Quinnipiac University College of Arts and Sciences

Anthropology Studies in London

In Research, Students on September 9, 2013 at 4:13 pm

blog_anthroLondon

By Holly Bisset, History Major and Anthropology Student

This summer fellow sophomore Paige Ferreri and I spent two weeks in the heart of London assisting Professor Jaime Ullinger with data collection. The time was truly remarkable, providing me with an opportunity to learn about the many stages of work that go into a research project.

Paige and I became involved in the project because we had both taken Professor Ullinger’s introductory level biological anthropology course and Paige had taken the 300 level osteology course, while I worked in the biological anthropology lab. At the time, I don’t think either of us could have imagined that our interest in anthropology would turn into an opportunity to conduct research abroad though the Bioanthropology Research Institute.

In London, we worked in conjunction with the Museum of London, which houses an extensive collection of skeletons from the greater London area.  Paige and I’s task was to retrieve the correct skeleton from shelves containing thousands of specimens, identify and arrange the bones in correct anatomical position, judge specific cranial characteristics to determine sex, and to take measurements of the bones. Paige and Professor Ullinger gave me a crash course in osteology and by the end of a few days work I felt confident in my ability to identify the different cranial and post-cranial bones. The hands on experience was absolutely crucial to my learning and Paige saw that the practical exams administered in Professor Ullinger’s class were vital in preparation for real field work.

We worked alongside Professor Jerry Conlogue from Quinnipiac’s Diagnostic Imaging Department, who was teaching visiting students from University College Dublin about x-ray technology by taking images of selected skeletons from the museum’s collection. The images Professor Conlogue and his students collected allowed Professor Ullinger and the other anthropologists at the museum a fascinating new way to view the bones. It was incredible to see two different disciplines working hand in hand so well.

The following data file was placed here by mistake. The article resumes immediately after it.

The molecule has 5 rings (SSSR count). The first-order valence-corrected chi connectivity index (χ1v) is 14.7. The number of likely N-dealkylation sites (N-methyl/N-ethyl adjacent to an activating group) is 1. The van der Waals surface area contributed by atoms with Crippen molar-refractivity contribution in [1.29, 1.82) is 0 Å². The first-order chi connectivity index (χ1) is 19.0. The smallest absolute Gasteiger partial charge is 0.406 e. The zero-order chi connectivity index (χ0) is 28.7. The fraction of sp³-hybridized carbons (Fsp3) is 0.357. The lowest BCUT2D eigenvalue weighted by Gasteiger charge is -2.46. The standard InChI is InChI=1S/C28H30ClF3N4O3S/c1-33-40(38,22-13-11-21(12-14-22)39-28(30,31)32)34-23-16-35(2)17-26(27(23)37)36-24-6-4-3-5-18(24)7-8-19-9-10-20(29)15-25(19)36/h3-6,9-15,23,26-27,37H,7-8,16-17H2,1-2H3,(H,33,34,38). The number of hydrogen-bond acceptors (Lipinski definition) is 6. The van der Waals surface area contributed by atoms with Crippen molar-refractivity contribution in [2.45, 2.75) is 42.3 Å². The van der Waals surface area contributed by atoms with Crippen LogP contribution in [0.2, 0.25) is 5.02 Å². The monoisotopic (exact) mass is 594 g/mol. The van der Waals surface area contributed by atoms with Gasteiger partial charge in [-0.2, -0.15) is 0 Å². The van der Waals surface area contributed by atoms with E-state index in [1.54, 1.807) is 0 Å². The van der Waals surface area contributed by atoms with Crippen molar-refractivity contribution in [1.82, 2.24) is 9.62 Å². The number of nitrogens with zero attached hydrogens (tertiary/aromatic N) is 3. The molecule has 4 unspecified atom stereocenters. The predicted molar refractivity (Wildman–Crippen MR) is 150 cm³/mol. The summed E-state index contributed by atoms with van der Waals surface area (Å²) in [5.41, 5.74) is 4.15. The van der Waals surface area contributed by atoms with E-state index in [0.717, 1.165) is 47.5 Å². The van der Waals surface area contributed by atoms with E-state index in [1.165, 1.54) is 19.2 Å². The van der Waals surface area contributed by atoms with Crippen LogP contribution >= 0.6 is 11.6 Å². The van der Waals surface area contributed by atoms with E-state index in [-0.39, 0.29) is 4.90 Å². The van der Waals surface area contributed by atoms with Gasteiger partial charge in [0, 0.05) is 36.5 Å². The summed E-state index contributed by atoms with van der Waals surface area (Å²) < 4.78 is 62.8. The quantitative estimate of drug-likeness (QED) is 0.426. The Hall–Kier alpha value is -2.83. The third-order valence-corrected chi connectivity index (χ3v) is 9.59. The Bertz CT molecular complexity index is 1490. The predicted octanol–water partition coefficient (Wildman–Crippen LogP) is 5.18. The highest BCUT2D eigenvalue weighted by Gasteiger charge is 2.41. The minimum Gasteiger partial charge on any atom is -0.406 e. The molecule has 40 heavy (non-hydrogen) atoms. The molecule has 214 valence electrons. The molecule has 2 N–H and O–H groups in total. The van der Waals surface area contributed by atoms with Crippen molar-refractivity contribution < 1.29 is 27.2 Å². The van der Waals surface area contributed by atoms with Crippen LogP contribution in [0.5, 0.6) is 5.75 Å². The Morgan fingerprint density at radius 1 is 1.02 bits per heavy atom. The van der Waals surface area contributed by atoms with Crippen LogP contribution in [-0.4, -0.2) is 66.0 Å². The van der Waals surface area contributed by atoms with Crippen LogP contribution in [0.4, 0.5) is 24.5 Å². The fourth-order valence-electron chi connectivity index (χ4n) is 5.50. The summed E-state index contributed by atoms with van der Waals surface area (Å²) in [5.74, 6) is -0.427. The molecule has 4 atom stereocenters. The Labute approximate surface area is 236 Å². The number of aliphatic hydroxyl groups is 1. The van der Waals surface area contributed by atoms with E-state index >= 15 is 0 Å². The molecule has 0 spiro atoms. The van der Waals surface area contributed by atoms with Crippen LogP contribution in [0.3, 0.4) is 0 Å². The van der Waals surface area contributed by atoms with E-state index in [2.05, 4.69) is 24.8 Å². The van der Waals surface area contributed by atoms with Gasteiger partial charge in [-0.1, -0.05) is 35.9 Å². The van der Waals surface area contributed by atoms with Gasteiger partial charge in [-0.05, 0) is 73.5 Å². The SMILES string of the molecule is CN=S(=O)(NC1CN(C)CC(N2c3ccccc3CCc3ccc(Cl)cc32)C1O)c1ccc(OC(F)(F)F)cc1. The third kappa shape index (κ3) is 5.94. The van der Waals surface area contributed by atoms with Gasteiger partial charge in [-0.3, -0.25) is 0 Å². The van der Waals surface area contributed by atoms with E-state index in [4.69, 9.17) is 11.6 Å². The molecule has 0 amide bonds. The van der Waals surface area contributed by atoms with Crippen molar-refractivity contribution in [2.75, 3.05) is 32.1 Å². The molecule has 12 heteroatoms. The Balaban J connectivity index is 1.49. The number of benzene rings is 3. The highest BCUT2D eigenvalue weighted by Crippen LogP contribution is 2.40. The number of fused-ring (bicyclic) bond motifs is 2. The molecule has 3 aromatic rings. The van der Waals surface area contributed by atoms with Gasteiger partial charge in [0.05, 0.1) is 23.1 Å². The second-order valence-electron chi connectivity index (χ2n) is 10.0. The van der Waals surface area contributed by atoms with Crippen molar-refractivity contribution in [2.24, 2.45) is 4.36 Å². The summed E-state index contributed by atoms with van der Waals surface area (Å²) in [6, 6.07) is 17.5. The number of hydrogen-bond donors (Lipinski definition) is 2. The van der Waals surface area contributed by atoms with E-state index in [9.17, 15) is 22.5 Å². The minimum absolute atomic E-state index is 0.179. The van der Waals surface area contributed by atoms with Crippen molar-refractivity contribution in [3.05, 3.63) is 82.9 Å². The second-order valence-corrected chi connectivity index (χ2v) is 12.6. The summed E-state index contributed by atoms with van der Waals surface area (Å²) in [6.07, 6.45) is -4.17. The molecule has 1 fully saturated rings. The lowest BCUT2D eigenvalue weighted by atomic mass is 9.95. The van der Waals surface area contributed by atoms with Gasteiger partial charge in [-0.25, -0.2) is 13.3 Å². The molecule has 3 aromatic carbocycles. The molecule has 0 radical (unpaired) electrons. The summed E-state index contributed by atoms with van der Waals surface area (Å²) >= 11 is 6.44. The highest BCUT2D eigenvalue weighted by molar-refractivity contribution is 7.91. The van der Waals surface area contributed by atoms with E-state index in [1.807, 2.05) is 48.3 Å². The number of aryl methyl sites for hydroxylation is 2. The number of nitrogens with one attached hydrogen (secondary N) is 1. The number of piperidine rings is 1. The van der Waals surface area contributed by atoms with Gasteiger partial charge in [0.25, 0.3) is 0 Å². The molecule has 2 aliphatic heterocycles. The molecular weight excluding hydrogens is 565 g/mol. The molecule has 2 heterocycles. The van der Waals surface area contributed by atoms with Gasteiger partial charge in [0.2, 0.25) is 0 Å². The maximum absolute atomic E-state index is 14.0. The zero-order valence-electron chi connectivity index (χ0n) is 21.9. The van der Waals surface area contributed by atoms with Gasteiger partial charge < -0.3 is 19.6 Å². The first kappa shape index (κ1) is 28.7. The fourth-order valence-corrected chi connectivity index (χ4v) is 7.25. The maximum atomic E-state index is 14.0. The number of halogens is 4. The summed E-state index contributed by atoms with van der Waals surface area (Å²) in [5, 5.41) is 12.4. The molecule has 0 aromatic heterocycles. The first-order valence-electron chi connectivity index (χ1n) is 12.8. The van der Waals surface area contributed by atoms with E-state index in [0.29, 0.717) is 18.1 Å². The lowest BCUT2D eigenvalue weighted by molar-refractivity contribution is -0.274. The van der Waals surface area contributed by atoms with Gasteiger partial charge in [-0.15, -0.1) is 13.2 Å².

One day was spent at the British Museum’s Ancient Near East study room looking at skeletons from their extensive collection. That experience was enlightening because we were working on a different one of Professor Ullinger’s projects which meant learning a new set of markings to look for. One of Professor Ullinger’s colleagues gave us a backstage tour of the museum which was absolutely fantastic. A museum is like a living, breathing organism that is constantly being updated and changed to suit the patrons’ interests.

Aside from the practical experience, we also learned about the logistics behind getting a research project off the ground. Paige wrote a proposal and received funds from a Student Research Support grant, and Professor Ullinger informed us about the planning and paperwork required to receive authorization to work with other institution’s collections. I found this information invaluable because, as a student still in an early phase of my education, learning how to acquire funds and apply for research opportunities will certainly come into play during my time as a student.

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